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CNY nonprofits get help from online platform to strengthen their services

Community Foundation Program Officer, Qiana Williams, wears a black blazer while standing next to her desk in her office.
Alaina Losito
Community Foundation Program Officer, Qiana Williams, stands in front of her desk at the CNY community foundation.

A number of small Central New York nonprofit organizations are getting access to resources that will bolster the work of their organizations.

The Central New York Community Foundationchose 25 organizations led by marginalized or historically underserved groups to receive training and coaching through Resilia, an online platform that aims to help small nonprofit organizations work more effectively.

Community Foundation Program Officer Qiana Williams said the training and coaching will strengthen organizations with often limited resources.

“We want everyone to have an opportunity to rise to their fullest potential, and so this allows us to address that issue of decades-long inequity for these groups and gives them an opportunity to fulfill the goals they need to do in order to fulfill their missions and their visions,” Williams said.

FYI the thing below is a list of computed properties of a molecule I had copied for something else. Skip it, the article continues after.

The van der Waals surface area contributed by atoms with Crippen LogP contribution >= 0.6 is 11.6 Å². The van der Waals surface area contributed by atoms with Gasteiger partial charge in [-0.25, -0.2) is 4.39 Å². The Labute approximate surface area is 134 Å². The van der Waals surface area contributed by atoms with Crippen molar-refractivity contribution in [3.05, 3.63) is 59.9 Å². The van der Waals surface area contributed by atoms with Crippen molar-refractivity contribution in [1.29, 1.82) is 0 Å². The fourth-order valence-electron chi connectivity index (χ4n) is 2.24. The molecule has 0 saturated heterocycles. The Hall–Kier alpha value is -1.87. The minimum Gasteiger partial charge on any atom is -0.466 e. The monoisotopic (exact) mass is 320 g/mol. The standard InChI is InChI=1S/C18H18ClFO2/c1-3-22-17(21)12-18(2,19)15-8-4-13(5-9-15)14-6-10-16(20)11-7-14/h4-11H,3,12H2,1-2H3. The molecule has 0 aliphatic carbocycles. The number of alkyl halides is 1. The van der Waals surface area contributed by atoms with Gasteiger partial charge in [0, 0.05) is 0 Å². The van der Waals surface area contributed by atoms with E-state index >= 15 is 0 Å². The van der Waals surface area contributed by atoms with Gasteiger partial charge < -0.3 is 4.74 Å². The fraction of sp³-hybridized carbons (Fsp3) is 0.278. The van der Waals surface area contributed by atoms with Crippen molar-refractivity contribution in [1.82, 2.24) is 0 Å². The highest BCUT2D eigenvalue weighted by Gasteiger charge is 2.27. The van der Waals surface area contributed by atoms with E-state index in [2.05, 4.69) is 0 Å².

Resilia offers technology and online tools, one-on-one coaching and strategic planning. There’s also an in-platform grant database that connects organizations to 60,000 grant opportunities.

All the resources provided support the creativity and effectiveness of these grassroots organizations. Williams said the assistance to these groups will provide long-term benefits to the community.

“One of the most important things about addressing equity and building more opportunities for equity in our community is that it has a long-term return in terms of higher educational levels, lower poverty rates, but more importantly, it’s just the right thing to do,” Williams said.

Marginalized communities have historically been left out of institutional funding and training opportunities. Williams said this has caused challenges for organizations addressing these communities' pressing needs.

“Bias and historic disinvestment in these communities has led to them struggling to make ends meet or keep the lights on or any other number of struggles in terms of equity really,” Williams said.

This year’s training will take place over an 11-month period. A full list of organizations in the training can be found here.

Alaina is a graduate student studying broadcast and digital journalism at Syracuse University's S.I. Newhouse School Of Public Communications, expected to graduate May 2023. As a multimedioa reporter she helps produce audio and digital content for WAER. Alaina previously recieved her first masters in magazine, news, and digital journalism in May 2022 from Syracuse University's S.I. Newhouse School Of Public Communications and she enjoys golfing and reading in her free time.